Woodward reached out to Bernstein hours after a long text-exchange conversation with his big brother's best friend, Dylan Gronendyke, on New Year's Day in 2018. As Woodward complained that he could not establish any meaningful relationships and would even leave the house and go to a parking lot alone just to give his parents the impression he went out with friends, Gronendyke encouraged him to return to college and to not give up trying to make friends.

Nearly a day passed before Bernstein responded to Woodward, and the two agreed to meet up the night of Jan. 2, 2018. Woodward stuffed snacks and drinks and marijuana into a sleeping bag and picked up Bernstein, who directed the two to Borrego Park, where the victim's mother said he had many lifelong memories, such as playing soccer as a youth.

Woodward testified he took two hits off a heady strain of marijuana and felt he was nodding off until he felt a strange sensation on his legs and immediately thought he had gotten too relaxed and urinated on himself as he had done previously.

When he snapped to, Woodward testified, he realized his pants were undone and the victim had his hand on his groin. Bernstein also appeared to be photographing or video recording the encounter, he testified.

This triggered panic in Woodward, who said he was in "mortal terror" his family, who objected to homosexuality on religious grounds, would find out. He said the "look" on his father's face alone could be so upsetting he struggled to get the phone away from Bernstein, who, the defendant claimed, was saying words to the effect that he would "out" Woodward, who had a reputation in high school for homophobia.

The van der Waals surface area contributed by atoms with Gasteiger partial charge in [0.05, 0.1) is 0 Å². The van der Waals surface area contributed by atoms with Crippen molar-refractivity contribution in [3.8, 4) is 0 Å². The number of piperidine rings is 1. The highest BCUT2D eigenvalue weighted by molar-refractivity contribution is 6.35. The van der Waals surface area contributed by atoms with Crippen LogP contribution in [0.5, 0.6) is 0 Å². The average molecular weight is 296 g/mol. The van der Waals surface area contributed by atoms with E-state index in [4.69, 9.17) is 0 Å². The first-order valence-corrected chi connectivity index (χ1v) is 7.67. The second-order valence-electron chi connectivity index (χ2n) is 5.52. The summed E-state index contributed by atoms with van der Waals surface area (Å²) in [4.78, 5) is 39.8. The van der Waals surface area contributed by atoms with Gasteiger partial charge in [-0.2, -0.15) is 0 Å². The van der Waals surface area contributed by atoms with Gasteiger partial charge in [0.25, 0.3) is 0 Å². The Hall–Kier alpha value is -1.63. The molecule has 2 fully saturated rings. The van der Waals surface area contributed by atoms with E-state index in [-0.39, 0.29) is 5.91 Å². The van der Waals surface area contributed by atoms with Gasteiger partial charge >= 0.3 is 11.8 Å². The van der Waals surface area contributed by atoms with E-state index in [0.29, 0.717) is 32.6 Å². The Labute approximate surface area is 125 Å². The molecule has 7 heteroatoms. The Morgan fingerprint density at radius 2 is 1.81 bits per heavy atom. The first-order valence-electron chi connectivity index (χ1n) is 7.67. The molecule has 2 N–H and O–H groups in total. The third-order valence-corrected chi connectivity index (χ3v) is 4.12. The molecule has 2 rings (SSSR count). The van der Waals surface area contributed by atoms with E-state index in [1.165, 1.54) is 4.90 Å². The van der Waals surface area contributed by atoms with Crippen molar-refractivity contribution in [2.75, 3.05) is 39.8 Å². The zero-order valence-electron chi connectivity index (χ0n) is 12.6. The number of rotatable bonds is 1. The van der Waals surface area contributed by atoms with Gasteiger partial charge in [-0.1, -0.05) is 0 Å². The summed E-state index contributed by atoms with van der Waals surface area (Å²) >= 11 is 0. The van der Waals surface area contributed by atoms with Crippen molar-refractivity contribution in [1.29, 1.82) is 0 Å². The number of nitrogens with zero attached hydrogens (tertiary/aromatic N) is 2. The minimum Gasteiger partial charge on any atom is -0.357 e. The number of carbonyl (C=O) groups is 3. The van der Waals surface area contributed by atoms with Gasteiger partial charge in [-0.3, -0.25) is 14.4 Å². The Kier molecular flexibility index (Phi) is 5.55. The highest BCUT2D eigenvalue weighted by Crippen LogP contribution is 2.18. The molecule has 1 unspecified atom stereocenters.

When he could not get the phone, Woodward said he snapped and repeatedly stabbed Bernstein and then smashed the phone.

Woodward said he dug a shallow grave with his hands and left the body in the park.

When Bernstein failed to show for a dental appointment, which was unusual, and could not be contacted, his worried parents began searching for clues and contacted authorities. The victim's body was found Jan. 9, 2018, in an area of the park that had been scoured previously, but a recent rain made it easier to see him, Walker said.

Senior Deputy District Attorney Jennifer Walker argued to jurors that the evidence points to Woodward planning to attack Bernstein in a "ceremonial" killing to win the prestige of the neo-Nazi group. She said he wore a sweater with a skull image on it to "strike fear" into the victim, and that it had Bernstein's blood spattered on it after the attack.

When Bernstein's panicked parents went through their missing son's social media looking for clues, they called Woodward, who lied to them about what had happened to their son. Walker said Woodward also began searching for information on DNA and even got a haircut to change his appearance while the search for Bernstein made headlines.

"The abundance of evidence here is overwhelming," Walker said.

She added, "The reason we're here is because of the defendant's actions."

She brushed aside Morrison's arguments that Bernstein had betrayed Woodward's requests to keep it quiet that the two matched on the dating app. Walker said Bernstein was rightly "shocked" to see Woodward seeking males on the dating app and sent a link to his public profile to a few fellow classmates from the school of the arts.

Walker said Bernstein kept his promise not to share the details of their conversations with others.

"Blaze Bernstein is not here to defend himself against these allegations," Walker said.

She added that for jurors to reject first-degree murder, "You have to believe a liar."